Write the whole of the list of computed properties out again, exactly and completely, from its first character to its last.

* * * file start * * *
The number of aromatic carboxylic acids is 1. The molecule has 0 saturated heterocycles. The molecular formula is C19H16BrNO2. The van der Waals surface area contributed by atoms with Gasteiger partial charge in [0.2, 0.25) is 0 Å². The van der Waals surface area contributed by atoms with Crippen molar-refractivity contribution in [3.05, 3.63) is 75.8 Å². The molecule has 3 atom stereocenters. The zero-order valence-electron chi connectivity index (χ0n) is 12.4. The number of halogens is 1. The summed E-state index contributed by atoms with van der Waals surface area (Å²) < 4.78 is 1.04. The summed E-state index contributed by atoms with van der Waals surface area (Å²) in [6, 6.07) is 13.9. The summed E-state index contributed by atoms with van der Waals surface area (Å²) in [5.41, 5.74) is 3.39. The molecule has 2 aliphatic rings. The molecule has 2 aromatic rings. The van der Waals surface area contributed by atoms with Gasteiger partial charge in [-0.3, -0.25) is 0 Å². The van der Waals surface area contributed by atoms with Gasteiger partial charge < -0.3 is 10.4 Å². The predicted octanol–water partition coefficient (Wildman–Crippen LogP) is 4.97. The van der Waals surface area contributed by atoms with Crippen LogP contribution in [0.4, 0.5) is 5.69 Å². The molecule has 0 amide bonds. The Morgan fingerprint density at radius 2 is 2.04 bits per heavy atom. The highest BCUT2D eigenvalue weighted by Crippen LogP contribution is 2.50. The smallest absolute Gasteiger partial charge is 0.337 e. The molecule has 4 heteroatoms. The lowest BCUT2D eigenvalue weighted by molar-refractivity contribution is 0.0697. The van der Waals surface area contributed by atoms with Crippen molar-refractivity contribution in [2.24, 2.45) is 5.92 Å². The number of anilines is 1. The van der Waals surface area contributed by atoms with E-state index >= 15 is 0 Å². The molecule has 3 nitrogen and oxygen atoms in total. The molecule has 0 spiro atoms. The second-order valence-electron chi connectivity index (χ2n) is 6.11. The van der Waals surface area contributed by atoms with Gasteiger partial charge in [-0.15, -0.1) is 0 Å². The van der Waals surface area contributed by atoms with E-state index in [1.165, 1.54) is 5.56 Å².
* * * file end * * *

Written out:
The number of aromatic carboxylic acids is 1. The molecule has 0 saturated heterocycles. The molecular formula is C19H16BrNO2. The van der Waals surface area contributed by atoms with Gasteiger partial charge in [0.2, 0.25) is 0 Å². The van der Waals surface area contributed by atoms with Crippen molar-refractivity contribution in [3.05, 3.63) is 75.8 Å². The molecule has 3 atom stereocenters. The zero-order valence-electron chi connectivity index (χ0n) is 12.4. The number of halogens is 1. The summed E-state index contributed by atoms with van der Waals surface area (Å²) < 4.78 is 1.04. The summed E-state index contributed by atoms with van der Waals surface area (Å²) in [6, 6.07) is 13.9. The summed E-state index contributed by atoms with van der Waals surface area (Å²) in [5.41, 5.74) is 3.39. The molecule has 2 aliphatic rings. The molecule has 2 aromatic rings. The van der Waals surface area contributed by atoms with Gasteiger partial charge in [-0.3, -0.25) is 0 Å². The van der Waals surface area contributed by atoms with Gasteiger partial charge < -0.3 is 10.4 Å². The predicted octanol–water partition coefficient (Wildman–Crippen LogP) is 4.97. The van der Waals surface area contributed by atoms with Crippen LogP contribution in [0.4, 0.5) is 5.69 Å². The molecule has 0 amide bonds. The Morgan fingerprint density at radius 2 is 2.04 bits per heavy atom. The highest BCUT2D eigenvalue weighted by Crippen LogP contribution is 2.50. The smallest absolute Gasteiger partial charge is 0.337 e. The molecule has 4 heteroatoms. The lowest BCUT2D eigenvalue weighted by molar-refractivity contribution is 0.0697. The van der Waals surface area contributed by atoms with Crippen molar-refractivity contribution in [2.24, 2.45) is 5.92 Å². The number of anilines is 1. The van der Waals surface area contributed by atoms with E-state index >= 15 is 0 Å². The molecule has 3 nitrogen and oxygen atoms in total. The molecule has 0 spiro atoms. The second-order valence-electron chi connectivity index (χ2n) is 6.11. The van der Waals surface area contributed by atoms with Gasteiger partial charge in [-0.15, -0.1) is 0 Å². The van der Waals surface area contributed by atoms with E-state index in [1.165, 1.54) is 5.56 Å².